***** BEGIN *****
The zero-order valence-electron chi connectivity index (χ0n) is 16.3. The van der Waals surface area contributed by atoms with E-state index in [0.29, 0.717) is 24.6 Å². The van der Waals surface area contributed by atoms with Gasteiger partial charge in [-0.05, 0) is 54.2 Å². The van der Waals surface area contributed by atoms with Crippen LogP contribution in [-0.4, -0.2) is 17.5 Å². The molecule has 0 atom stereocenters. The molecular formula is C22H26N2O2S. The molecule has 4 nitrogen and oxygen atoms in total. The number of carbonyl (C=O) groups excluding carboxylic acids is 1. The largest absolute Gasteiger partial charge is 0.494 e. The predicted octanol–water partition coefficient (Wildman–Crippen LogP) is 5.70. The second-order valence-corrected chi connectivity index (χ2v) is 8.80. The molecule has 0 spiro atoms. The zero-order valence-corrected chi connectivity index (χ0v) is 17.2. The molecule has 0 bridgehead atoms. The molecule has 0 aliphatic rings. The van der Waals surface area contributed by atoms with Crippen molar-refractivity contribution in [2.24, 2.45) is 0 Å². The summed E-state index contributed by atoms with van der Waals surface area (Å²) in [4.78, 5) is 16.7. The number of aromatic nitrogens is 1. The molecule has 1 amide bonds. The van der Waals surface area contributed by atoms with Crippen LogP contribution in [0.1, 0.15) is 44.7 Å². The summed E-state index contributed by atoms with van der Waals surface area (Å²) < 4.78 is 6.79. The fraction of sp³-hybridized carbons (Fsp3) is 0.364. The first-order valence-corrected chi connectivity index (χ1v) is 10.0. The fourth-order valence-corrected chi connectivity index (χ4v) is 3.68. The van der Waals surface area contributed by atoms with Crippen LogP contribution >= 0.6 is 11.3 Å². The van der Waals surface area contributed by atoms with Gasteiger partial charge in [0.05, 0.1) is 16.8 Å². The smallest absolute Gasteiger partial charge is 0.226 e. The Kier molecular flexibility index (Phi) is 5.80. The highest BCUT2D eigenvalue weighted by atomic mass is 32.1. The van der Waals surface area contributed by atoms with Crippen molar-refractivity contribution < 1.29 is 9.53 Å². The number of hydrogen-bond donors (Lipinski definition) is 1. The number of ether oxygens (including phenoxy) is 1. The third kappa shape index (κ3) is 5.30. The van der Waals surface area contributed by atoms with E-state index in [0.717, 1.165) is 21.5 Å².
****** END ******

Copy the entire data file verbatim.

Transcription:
The zero-order valence-electron chi connectivity index (χ0n) is 16.3. The van der Waals surface area contributed by atoms with E-state index in [0.29, 0.717) is 24.6 Å². The van der Waals surface area contributed by atoms with Gasteiger partial charge in [-0.05, 0) is 54.2 Å². The van der Waals surface area contributed by atoms with Crippen LogP contribution in [-0.4, -0.2) is 17.5 Å². The molecule has 0 atom stereocenters. The molecular formula is C22H26N2O2S. The molecule has 4 nitrogen and oxygen atoms in total. The number of carbonyl (C=O) groups excluding carboxylic acids is 1. The largest absolute Gasteiger partial charge is 0.494 e. The predicted octanol–water partition coefficient (Wildman–Crippen LogP) is 5.70. The second-order valence-corrected chi connectivity index (χ2v) is 8.80. The molecule has 0 spiro atoms. The zero-order valence-corrected chi connectivity index (χ0v) is 17.2. The molecule has 0 bridgehead atoms. The molecule has 0 aliphatic rings. The van der Waals surface area contributed by atoms with Crippen molar-refractivity contribution in [2.24, 2.45) is 0 Å². The summed E-state index contributed by atoms with van der Waals surface area (Å²) in [4.78, 5) is 16.7. The number of aromatic nitrogens is 1. The molecule has 1 amide bonds. The van der Waals surface area contributed by atoms with Crippen LogP contribution in [0.1, 0.15) is 44.7 Å². The summed E-state index contributed by atoms with van der Waals surface area (Å²) < 4.78 is 6.79. The fraction of sp³-hybridized carbons (Fsp3) is 0.364. The first-order valence-corrected chi connectivity index (χ1v) is 10.0. The fourth-order valence-corrected chi connectivity index (χ4v) is 3.68. The van der Waals surface area contributed by atoms with Crippen LogP contribution >= 0.6 is 11.3 Å². The van der Waals surface area contributed by atoms with Gasteiger partial charge in [0.05, 0.1) is 16.8 Å². The smallest absolute Gasteiger partial charge is 0.226 e. The Kier molecular flexibility index (Phi) is 5.80. The highest BCUT2D eigenvalue weighted by atomic mass is 32.1. The van der Waals surface area contributed by atoms with Crippen molar-refractivity contribution < 1.29 is 9.53 Å². The number of hydrogen-bond donors (Lipinski definition) is 1. The number of ether oxygens (including phenoxy) is 1. The third kappa shape index (κ3) is 5.30. The van der Waals surface area contributed by atoms with E-state index in [0.717, 1.165) is 21.5 Å².